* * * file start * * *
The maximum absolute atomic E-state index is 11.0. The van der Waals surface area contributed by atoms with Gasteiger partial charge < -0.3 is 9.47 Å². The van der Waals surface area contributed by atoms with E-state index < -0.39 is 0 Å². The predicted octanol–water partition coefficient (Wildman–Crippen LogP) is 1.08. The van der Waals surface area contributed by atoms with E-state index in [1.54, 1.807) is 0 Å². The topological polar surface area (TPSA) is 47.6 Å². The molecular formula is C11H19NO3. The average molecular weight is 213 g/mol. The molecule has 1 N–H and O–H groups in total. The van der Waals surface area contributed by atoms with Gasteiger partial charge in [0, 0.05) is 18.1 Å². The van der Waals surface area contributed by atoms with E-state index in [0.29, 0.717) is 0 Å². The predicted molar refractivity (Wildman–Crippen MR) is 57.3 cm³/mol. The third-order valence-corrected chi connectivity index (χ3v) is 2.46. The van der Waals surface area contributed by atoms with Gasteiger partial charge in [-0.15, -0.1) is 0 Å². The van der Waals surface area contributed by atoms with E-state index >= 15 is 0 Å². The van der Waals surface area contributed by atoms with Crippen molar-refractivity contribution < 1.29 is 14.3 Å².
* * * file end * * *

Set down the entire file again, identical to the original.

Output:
The maximum absolute atomic E-state index is 11.0. The van der Waals surface area contributed by atoms with Gasteiger partial charge < -0.3 is 9.47 Å². The van der Waals surface area contributed by atoms with E-state index < -0.39 is 0 Å². The predicted octanol–water partition coefficient (Wildman–Crippen LogP) is 1.08. The van der Waals surface area contributed by atoms with E-state index in [1.54, 1.807) is 0 Å². The topological polar surface area (TPSA) is 47.6 Å². The molecular formula is C11H19NO3. The average molecular weight is 213 g/mol. The molecule has 1 N–H and O–H groups in total. The van der Waals surface area contributed by atoms with Gasteiger partial charge in [0, 0.05) is 18.1 Å². The van der Waals surface area contributed by atoms with E-state index in [0.29, 0.717) is 0 Å². The predicted molar refractivity (Wildman–Crippen MR) is 57.3 cm³/mol. The third-order valence-corrected chi connectivity index (χ3v) is 2.46. The van der Waals surface area contributed by atoms with Gasteiger partial charge in [-0.15, -0.1) is 0 Å². The van der Waals surface area contributed by atoms with E-state index >= 15 is 0 Å². The van der Waals surface area contributed by atoms with Crippen molar-refractivity contribution < 1.29 is 14.3 Å².